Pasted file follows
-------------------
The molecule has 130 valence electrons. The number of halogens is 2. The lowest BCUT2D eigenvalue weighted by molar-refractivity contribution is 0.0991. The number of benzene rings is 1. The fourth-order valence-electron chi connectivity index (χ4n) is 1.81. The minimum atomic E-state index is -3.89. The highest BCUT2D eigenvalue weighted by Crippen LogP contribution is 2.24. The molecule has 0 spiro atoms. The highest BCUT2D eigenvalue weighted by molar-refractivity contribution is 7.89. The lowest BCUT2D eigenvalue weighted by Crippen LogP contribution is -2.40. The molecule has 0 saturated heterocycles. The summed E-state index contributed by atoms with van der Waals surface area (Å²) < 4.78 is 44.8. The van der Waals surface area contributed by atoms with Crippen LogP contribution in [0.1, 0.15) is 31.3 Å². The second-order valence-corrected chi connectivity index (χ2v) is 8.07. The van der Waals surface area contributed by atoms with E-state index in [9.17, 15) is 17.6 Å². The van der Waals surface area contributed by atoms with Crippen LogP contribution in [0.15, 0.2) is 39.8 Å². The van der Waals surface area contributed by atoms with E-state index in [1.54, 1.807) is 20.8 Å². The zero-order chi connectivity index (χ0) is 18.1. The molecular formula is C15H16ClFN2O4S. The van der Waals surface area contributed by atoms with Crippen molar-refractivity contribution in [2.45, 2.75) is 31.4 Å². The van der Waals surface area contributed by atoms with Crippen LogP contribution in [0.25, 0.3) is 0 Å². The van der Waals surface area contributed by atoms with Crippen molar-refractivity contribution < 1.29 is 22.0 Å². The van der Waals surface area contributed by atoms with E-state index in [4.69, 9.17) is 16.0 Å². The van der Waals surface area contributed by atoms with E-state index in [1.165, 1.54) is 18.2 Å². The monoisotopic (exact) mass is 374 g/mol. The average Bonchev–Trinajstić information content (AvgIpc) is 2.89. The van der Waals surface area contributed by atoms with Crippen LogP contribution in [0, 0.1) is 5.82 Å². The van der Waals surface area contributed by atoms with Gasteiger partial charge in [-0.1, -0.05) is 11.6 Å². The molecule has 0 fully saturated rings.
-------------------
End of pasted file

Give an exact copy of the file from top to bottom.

The molecule has 130 valence electrons. The number of halogens is 2. The lowest BCUT2D eigenvalue weighted by molar-refractivity contribution is 0.0991. The number of benzene rings is 1. The fourth-order valence-electron chi connectivity index (χ4n) is 1.81. The minimum atomic E-state index is -3.89. The highest BCUT2D eigenvalue weighted by Crippen LogP contribution is 2.24. The molecule has 0 spiro atoms. The highest BCUT2D eigenvalue weighted by molar-refractivity contribution is 7.89. The lowest BCUT2D eigenvalue weighted by Crippen LogP contribution is -2.40. The molecule has 0 saturated heterocycles. The summed E-state index contributed by atoms with van der Waals surface area (Å²) < 4.78 is 44.8. The van der Waals surface area contributed by atoms with Crippen LogP contribution in [0.1, 0.15) is 31.3 Å². The second-order valence-corrected chi connectivity index (χ2v) is 8.07. The van der Waals surface area contributed by atoms with E-state index in [9.17, 15) is 17.6 Å². The van der Waals surface area contributed by atoms with Crippen LogP contribution in [0.15, 0.2) is 39.8 Å². The van der Waals surface area contributed by atoms with E-state index in [1.54, 1.807) is 20.8 Å². The zero-order chi connectivity index (χ0) is 18.1. The molecular formula is C15H16ClFN2O4S. The van der Waals surface area contributed by atoms with Crippen molar-refractivity contribution in [2.45, 2.75) is 31.4 Å². The van der Waals surface area contributed by atoms with Crippen LogP contribution in [0.25, 0.3) is 0 Å². The van der Waals surface area contributed by atoms with Crippen molar-refractivity contribution < 1.29 is 22.0 Å². The van der Waals surface area contributed by atoms with E-state index in [4.69, 9.17) is 16.0 Å². The van der Waals surface area contributed by atoms with E-state index in [1.165, 1.54) is 18.2 Å². The monoisotopic (exact) mass is 374 g/mol. The average Bonchev–Trinajstić information content (AvgIpc) is 2.89. The van der Waals surface area contributed by atoms with Crippen LogP contribution in [0, 0.1) is 5.82 Å². The van der Waals surface area contributed by atoms with Gasteiger partial charge in [-0.1, -0.05) is 11.6 Å². The molecule has 0 fully saturated rings.